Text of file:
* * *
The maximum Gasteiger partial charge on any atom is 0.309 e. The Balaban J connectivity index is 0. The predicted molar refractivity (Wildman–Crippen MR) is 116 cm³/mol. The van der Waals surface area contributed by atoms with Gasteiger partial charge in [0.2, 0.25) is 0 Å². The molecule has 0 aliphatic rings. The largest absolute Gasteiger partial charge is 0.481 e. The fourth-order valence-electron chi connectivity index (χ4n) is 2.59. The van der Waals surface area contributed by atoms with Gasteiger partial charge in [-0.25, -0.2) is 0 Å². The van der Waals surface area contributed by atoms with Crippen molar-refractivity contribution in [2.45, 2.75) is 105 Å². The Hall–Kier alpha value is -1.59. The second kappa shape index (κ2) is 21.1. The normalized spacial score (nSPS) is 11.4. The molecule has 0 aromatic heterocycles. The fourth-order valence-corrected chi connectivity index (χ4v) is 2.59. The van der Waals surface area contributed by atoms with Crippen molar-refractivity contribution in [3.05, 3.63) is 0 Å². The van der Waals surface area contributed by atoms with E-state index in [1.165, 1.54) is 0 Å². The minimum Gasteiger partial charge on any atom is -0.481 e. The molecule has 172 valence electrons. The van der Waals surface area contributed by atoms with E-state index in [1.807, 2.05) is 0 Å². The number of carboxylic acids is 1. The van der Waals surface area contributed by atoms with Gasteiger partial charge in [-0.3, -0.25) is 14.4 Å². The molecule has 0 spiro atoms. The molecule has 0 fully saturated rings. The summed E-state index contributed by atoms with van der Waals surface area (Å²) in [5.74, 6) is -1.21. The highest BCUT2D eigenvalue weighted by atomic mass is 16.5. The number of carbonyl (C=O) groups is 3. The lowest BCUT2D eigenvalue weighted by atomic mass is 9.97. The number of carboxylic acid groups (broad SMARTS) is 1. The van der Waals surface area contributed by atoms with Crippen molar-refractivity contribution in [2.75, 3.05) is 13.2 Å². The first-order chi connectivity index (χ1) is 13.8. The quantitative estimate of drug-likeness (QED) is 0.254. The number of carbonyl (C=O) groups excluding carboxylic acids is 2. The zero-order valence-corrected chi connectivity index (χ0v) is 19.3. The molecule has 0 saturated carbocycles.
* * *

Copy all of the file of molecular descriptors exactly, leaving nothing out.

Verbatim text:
The maximum Gasteiger partial charge on any atom is 0.309 e. The Balaban J connectivity index is 0. The predicted molar refractivity (Wildman–Crippen MR) is 116 cm³/mol. The van der Waals surface area contributed by atoms with Gasteiger partial charge in [0.2, 0.25) is 0 Å². The molecule has 0 aliphatic rings. The largest absolute Gasteiger partial charge is 0.481 e. The fourth-order valence-electron chi connectivity index (χ4n) is 2.59. The van der Waals surface area contributed by atoms with Gasteiger partial charge in [-0.25, -0.2) is 0 Å². The van der Waals surface area contributed by atoms with Crippen molar-refractivity contribution in [2.45, 2.75) is 105 Å². The Hall–Kier alpha value is -1.59. The second kappa shape index (κ2) is 21.1. The normalized spacial score (nSPS) is 11.4. The molecule has 0 aromatic heterocycles. The fourth-order valence-corrected chi connectivity index (χ4v) is 2.59. The van der Waals surface area contributed by atoms with Crippen molar-refractivity contribution in [3.05, 3.63) is 0 Å². The van der Waals surface area contributed by atoms with E-state index in [1.165, 1.54) is 0 Å². The minimum Gasteiger partial charge on any atom is -0.481 e. The molecule has 172 valence electrons. The van der Waals surface area contributed by atoms with E-state index in [1.807, 2.05) is 0 Å². The number of carboxylic acids is 1. The van der Waals surface area contributed by atoms with Gasteiger partial charge in [-0.3, -0.25) is 14.4 Å². The molecule has 0 spiro atoms. The molecule has 0 fully saturated rings. The summed E-state index contributed by atoms with van der Waals surface area (Å²) in [5.74, 6) is -1.21. The highest BCUT2D eigenvalue weighted by atomic mass is 16.5. The number of carbonyl (C=O) groups is 3. The lowest BCUT2D eigenvalue weighted by atomic mass is 9.97. The number of carboxylic acid groups (broad SMARTS) is 1. The van der Waals surface area contributed by atoms with Crippen molar-refractivity contribution in [2.75, 3.05) is 13.2 Å². The first-order chi connectivity index (χ1) is 13.8. The quantitative estimate of drug-likeness (QED) is 0.254. The number of carbonyl (C=O) groups excluding carboxylic acids is 2. The zero-order valence-corrected chi connectivity index (χ0v) is 19.3. The molecule has 0 saturated carbocycles.